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Boulder rejects county’s call to join 2024 minimum wage hike

BOULDER — In a move that positions Boulder alongside the business community and out of step with Boulder County and labor activists, a divided Boulder City Council opted last week to wait until 2025 to move forward with plans to increase the city’s minimum wage. 

Boulder County, with support from unions and workers groups, decided this month to accelerate the wage hike to Jan. 1, 2024, a choice that drew criticism from the Northwest Chamber Alliance, a group of executives, managers and staff with the Boulder Chamber, Boulder County Latino Chamber of Commerce, Lafayette Chamber of Commerce, Longmont Chamber of Commerce, Louisville Chamber of Commerce and Superior Chamber of Commerce.

In a letter to local officials, the alliance called Boulder County’s plan, which would increase the minimum wage only in unincorporated portions of the county, “insensitive and reckless.”

Some members of the Boulder City Council, which voted 5-4 against joining the county in expediting the wage increase, appeared to agree with the business community. 

“It’s too late, folks,” Councilman Bob Yates said, adding that a Jan. 1, 2024, target could have been “achievable” if the city had started the process much earlier in the year.

Boulder officials expect to join with other Boulder County municipalities including Lafayette, Longmont, Louisville and Erie in aiming for Jan. 1, 2025, for a minimum wage increase.

The Boulder County Board of Commissioners plan to boost the minimum wage by 15% to $15.70, effective Jan. 1, 2024. 

“Coming out of a global pandemic, we saw folks in so much hurt. I believe that residents are still hurting,” Boulder County Commissioner Marta Loachamin told BizWest when the county’s plan was revealed in early August, and a minimum-wage increase is one way to help ease some of the economic pain.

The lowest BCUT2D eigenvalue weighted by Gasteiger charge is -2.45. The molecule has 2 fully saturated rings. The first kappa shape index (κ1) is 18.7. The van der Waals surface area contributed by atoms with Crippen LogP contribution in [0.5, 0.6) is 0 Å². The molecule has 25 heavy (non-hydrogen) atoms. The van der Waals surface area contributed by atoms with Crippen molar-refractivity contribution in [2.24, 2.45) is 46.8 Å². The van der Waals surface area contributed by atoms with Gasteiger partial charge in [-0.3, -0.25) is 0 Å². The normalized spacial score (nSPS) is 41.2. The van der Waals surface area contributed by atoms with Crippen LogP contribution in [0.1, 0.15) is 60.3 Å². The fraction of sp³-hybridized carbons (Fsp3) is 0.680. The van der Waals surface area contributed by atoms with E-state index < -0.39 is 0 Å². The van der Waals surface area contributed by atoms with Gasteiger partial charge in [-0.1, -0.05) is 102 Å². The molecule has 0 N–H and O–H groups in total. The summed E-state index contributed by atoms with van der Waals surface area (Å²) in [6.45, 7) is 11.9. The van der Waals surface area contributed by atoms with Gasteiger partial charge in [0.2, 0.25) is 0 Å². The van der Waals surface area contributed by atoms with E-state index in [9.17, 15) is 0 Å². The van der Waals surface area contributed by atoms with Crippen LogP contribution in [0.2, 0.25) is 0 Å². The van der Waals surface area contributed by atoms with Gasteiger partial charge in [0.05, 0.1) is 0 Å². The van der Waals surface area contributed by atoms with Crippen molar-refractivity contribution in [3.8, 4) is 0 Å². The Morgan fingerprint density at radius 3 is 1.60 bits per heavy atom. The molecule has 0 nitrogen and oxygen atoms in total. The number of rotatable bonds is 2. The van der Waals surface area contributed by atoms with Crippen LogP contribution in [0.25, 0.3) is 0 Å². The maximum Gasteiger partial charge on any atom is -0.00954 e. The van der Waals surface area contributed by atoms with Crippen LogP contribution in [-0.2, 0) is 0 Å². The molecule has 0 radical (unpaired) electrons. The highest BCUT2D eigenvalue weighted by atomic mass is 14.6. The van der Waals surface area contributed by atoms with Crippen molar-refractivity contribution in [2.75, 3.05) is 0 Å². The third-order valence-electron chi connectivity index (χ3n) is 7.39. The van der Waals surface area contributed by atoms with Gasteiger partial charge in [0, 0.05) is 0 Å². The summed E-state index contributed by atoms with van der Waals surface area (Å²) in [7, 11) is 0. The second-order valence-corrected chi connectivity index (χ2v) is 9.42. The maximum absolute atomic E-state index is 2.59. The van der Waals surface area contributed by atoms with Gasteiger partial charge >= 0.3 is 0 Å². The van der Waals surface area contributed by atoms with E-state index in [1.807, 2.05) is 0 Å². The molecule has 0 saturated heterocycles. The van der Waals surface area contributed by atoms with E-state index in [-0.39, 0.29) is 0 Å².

“We heard all of this stuff during the pandemic about essential workers and how critical these people are to our society and our community. We saw signs and banners, and people risked their lives to work at the grocery store or to be janitors or to do childcare services,” county Commissioner Ashley Stolzmann said this month. “Their reward is that we still haven’t increased their wages.”

Some members of the Boulder City Council echoed this sentiment. “Life has gotten really hard. A higher wage will help feed our families  and keep their homes warm,” Councilwoman Nicole Speer said. “A living wage is a matter of survival.”

In 2019, state lawmakers passed HB19-1210, legislation that allows local cities and counties to increase their minimum wages beyond the state mandate, which for 2023 is $13.65. Increases can be implemented only on Jan. 1 of any given year and are capped at 15% each year. 

Denver was Colorado’s first city to take advantage of the new law. That city’s local minimum wage will jump $1 per hour to $18.29 from $17.29 beginning Jan. 1, 2024.

A divided Fort Collins City Council rejected a local minimum wage hike in May. City staff had presented options that would have boosted the lowest hourly wage for all workers in Fort Collins from the statewide minimum of $13.65 to either $16.65 or $17.29 by Jan. 1, 2026. However, after forceful but civil debate among workers, business owners and council members, the issue failed on a 4-3 vote.

Worker-advocacy group Boulder Area Labor Council’s goal is to boost the minimum wage throughout Boulder County, including in cities and towns, to $25 by 2028.

“Boulder County can do better to support under-paid workers,” Morgan Royal with the Boulder County Self-sufficiency Wage Coalition, a labor council-affiliated group, told BizWest in early August. “We hope that Boulder County and municipalities across the county can pass a minimum wage that is inline with the needs of workers.”

Boulder County officials will hold a public hearing on the issue on Nov. 2. In advance of the hearing, Boulder County officials are planning a town hall on Oct. 12 in Niwot.

Business leaders have said they want municipal officials to take their time and study the impacts of raising the minimum wage prior to taking action. However, business groups have not staked out a position on whether they would eventually support an increase.

Northwest Chamber Alliance’s statement provides some insight into which side of the wage-hike debate they may ultimately fall.

“To blithely add significant additional cost to (business owners’) bottom-line expenses and inject imbalanced cross-jurisdictional competition, completely disregards the findings from studies in other communities of the further negative business and employee impacts from ill-considered minimum wage increases,” the alliance said.

Source: BizWest